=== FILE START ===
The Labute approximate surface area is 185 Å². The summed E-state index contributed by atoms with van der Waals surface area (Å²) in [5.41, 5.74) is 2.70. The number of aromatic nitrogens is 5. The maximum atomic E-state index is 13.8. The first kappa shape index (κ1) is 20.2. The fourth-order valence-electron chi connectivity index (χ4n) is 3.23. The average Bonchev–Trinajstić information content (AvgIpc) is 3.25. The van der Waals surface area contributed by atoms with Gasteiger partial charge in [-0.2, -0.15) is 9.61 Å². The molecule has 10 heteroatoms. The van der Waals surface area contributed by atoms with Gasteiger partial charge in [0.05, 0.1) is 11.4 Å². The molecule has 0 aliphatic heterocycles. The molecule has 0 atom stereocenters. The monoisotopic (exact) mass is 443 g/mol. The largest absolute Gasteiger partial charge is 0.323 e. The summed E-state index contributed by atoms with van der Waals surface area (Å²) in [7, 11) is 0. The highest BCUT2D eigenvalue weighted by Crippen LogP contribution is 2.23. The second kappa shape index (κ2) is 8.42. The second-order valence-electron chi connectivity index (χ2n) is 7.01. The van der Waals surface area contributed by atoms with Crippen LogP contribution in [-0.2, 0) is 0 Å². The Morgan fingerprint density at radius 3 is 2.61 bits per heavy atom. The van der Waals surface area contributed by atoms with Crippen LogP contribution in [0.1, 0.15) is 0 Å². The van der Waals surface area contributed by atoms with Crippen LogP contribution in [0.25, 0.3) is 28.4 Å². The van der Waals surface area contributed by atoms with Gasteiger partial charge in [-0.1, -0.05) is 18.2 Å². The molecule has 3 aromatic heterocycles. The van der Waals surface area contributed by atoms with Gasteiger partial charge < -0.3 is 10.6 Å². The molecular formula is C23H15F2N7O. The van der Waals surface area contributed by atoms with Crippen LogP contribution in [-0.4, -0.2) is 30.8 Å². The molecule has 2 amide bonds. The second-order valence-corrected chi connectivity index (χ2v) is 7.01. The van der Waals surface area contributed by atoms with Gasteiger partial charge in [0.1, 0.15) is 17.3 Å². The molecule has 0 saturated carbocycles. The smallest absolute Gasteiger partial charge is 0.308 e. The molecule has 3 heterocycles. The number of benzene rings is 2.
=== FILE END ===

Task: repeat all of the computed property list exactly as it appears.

The Labute approximate surface area is 185 Å². The summed E-state index contributed by atoms with van der Waals surface area (Å²) in [5.41, 5.74) is 2.70. The number of aromatic nitrogens is 5. The maximum atomic E-state index is 13.8. The first kappa shape index (κ1) is 20.2. The fourth-order valence-electron chi connectivity index (χ4n) is 3.23. The average Bonchev–Trinajstić information content (AvgIpc) is 3.25. The van der Waals surface area contributed by atoms with Gasteiger partial charge in [-0.2, -0.15) is 9.61 Å². The molecule has 10 heteroatoms. The van der Waals surface area contributed by atoms with Gasteiger partial charge in [0.05, 0.1) is 11.4 Å². The molecule has 0 aliphatic heterocycles. The molecule has 0 atom stereocenters. The monoisotopic (exact) mass is 443 g/mol. The largest absolute Gasteiger partial charge is 0.323 e. The summed E-state index contributed by atoms with van der Waals surface area (Å²) in [7, 11) is 0. The highest BCUT2D eigenvalue weighted by Crippen LogP contribution is 2.23. The second kappa shape index (κ2) is 8.42. The second-order valence-electron chi connectivity index (χ2n) is 7.01. The van der Waals surface area contributed by atoms with Crippen LogP contribution in [-0.2, 0) is 0 Å². The Morgan fingerprint density at radius 3 is 2.61 bits per heavy atom. The van der Waals surface area contributed by atoms with Crippen LogP contribution in [0.1, 0.15) is 0 Å². The van der Waals surface area contributed by atoms with Crippen LogP contribution in [0.25, 0.3) is 28.4 Å². The van der Waals surface area contributed by atoms with Gasteiger partial charge in [-0.1, -0.05) is 18.2 Å². The molecule has 3 aromatic heterocycles. The van der Waals surface area contributed by atoms with Gasteiger partial charge < -0.3 is 10.6 Å². The molecular formula is C23H15F2N7O. The van der Waals surface area contributed by atoms with Crippen LogP contribution in [-0.4, -0.2) is 30.8 Å². The molecule has 2 amide bonds. The second-order valence-corrected chi connectivity index (χ2v) is 7.01. The van der Waals surface area contributed by atoms with Gasteiger partial charge in [0.1, 0.15) is 17.3 Å². The molecule has 0 saturated carbocycles. The smallest absolute Gasteiger partial charge is 0.308 e. The molecule has 3 heterocycles. The number of benzene rings is 2.